Saturday, January 6, 2018

Strawberry Jam Drops, a weekend biscuit treat

Jam Drops may be retro, but they are still a popular biscuit to enjoy for morning or afternoon tea. This is a family recipe from my Mum's collection and probably dates back to the 1950's. When haven't Jam Drops been part of every home cook's repertoire? I have tweaked it slightly, adding vanilla essence, but I love the nutty flavour and aroma that rolling these uncooked biscuits in dessicated coconut brings to the plate when they are baked. It  is the browned coconut sprinkles that set this recipe apart. The whole family will love them.

Happy New Year to my readers of this recipe. I hope 2018 is healthy and fulfilling and everything you wish it t be.

 Jam Drops are a great way of using up extra jam, which sits patiently bottled in the refrigerator waiting to be noticed. We returned from Cairns this week, to shockingly hot weather, exacerbated by a very hot Northerly wind blowing which we aren't used to at all. However, I needed a sweet treat with a cuppa and rather than make a whole cake, I thought of biscuits which are quick to make and bake, and also to eat, although I can stop at one. These biscuits are nicely crisped on the outside, and chewy in the middle. I used my homemade strawberry jam in these which is quite thick, however any jam will do. To bring them up to children's party status in the past, I have also added hundreds and thousands or some other colorful decoration to the top of the jam filling, nice for a change. I'm sorry  I didn't think to do that this time for an interesting  photo.

The trickiest part with making these biscuits is rolling them into the right sized shape in the coconut. The mixture spreads during cooking, as you can see in my first cooked tray below, so they do need to be spaced out well. The ideal Jam Drop is round, with the shape not affected by it's closest neighbour. However it depends on how you are feeling as to how particular you want to be, and the shape doesn't affect the deliciousness of them at all. The second tray of 5 biscuits, is more like how they should look in an ideal world. There were 6 on that tray before Mr. HRK sampled them.

This is a recipe and a biscuit to be enjoyed whilst relaxing with your feet up.

Makes about 25

1//2 cup softened butter
1 cup sugar
2 eggs
2 cups sifted SR flour
1 teaspoon vanilla essence
1 cup desiccated coconut
115g (1/3 cup)strawberry or raspberry jam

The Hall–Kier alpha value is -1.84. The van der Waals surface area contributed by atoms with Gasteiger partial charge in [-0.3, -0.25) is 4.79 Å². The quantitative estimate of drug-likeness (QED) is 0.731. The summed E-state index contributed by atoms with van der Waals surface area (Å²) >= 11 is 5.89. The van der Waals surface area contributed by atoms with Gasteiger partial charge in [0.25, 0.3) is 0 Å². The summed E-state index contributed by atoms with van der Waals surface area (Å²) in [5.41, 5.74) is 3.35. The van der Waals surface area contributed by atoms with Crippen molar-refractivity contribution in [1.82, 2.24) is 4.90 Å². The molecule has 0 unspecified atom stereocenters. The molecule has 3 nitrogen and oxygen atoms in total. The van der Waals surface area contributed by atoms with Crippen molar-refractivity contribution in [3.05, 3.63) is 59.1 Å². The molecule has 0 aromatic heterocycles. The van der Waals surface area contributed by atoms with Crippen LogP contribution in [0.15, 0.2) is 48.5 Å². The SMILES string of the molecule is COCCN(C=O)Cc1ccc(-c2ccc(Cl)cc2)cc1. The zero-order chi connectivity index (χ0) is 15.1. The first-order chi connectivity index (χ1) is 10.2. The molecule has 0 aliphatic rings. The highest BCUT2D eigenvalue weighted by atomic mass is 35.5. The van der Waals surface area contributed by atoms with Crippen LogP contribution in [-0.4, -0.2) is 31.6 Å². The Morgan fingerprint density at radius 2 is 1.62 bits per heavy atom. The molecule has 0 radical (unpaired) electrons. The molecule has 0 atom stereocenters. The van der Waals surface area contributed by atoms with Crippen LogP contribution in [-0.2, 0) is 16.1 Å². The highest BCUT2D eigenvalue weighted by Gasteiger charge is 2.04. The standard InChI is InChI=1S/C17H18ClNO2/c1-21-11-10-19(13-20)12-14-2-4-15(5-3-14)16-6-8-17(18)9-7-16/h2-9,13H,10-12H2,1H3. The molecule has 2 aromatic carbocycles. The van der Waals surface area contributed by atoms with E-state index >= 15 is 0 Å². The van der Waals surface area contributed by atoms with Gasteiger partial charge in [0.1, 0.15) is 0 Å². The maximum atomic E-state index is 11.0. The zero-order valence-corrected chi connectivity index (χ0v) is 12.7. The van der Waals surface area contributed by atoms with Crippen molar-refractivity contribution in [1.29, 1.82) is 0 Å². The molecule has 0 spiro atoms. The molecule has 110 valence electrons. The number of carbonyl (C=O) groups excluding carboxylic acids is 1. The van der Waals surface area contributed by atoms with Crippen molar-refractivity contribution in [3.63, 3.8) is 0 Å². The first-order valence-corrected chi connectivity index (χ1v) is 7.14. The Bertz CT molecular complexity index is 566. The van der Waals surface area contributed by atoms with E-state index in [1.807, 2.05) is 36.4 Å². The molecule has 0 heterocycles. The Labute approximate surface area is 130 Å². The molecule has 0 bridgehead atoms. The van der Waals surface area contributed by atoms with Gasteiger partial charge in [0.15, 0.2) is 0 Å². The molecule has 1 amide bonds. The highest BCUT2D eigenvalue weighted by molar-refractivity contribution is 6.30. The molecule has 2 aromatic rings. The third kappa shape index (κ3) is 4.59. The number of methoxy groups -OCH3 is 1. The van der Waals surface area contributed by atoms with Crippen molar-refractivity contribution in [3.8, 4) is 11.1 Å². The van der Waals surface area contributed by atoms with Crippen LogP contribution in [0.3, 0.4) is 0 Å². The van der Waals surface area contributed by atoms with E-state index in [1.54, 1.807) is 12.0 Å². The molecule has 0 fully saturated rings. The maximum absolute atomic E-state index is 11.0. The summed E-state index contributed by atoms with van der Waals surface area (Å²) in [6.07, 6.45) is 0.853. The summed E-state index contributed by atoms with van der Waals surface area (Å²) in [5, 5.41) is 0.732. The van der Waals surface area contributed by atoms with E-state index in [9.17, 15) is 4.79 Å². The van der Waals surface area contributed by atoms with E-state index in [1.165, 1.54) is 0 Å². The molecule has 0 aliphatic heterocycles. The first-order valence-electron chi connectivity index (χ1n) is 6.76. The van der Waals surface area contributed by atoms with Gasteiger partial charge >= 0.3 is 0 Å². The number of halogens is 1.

Preheat oven to 180 deg. C.

Beat butter and sugar to a cream.
Add well beaten eggs one at a time. Then add vanilla essence.
Lastly add sifted flour.
Take teaspoonfuls of mixture and roll in coconut.

Place each uncooked Jam Drop on a greased tray about 5cm apart, or on a tray lined with non-stick baking paper.

Use your lightly floured finger to make an indentation in each ball. Add 1/2 teaspoon jam into the centre of each biscuit with a small spoon.

Place tray in oven.

You may need to turn tray around halfway through cooking for even browning.

Bake in preheated oven for 15 minutes, until biscuits are cooked through and light golden.

Store biscuits in  single layers between sheets of non-stick baking paper, in an airtight container in a cool place if possible for up to 2 days. They won't last much longer.

6 cooked on a second tray and one missing already whilst still hot.

Below is the riginal handwritten recipe from my Mum's recipe book. This is the full extent of the recipe. What occurred to me when I was looking through her old recipes was how simple and briefly worded they were. Most of them were hand written and handed on through the family or friends.  The specific instructions on how to cook the recipe was communicated verbally and still is to a certain extent, and there was also an understanding that who you gave your prized recipe to could cook. Recipes in books and on line now often include so much detail, aimed at the beginner cook to those more experienced. Ingredients are also more complex requiring explanation. What are your thoughts on this? Is there sometimes too much wording and detail in the recipes of today? Or do you find all of that extra detail interesting as I do.

This was the complete recipe in my Mum's recipe book. Just four ingredients and a brief method. How times have changed.

Keep cool or warm depending on which Hemisphere you are living in.

Thanks for dropping by.

Best wishes,


1 comment:

  1. Happy New Year to you and your family, Pauline. We used to have jam drops when I was growing up and I think I used to make them with my children as well. I hope it isn't too humid up north. We have had some really unpleasant humid days recently but the storms seem to have moved on now thankfully.


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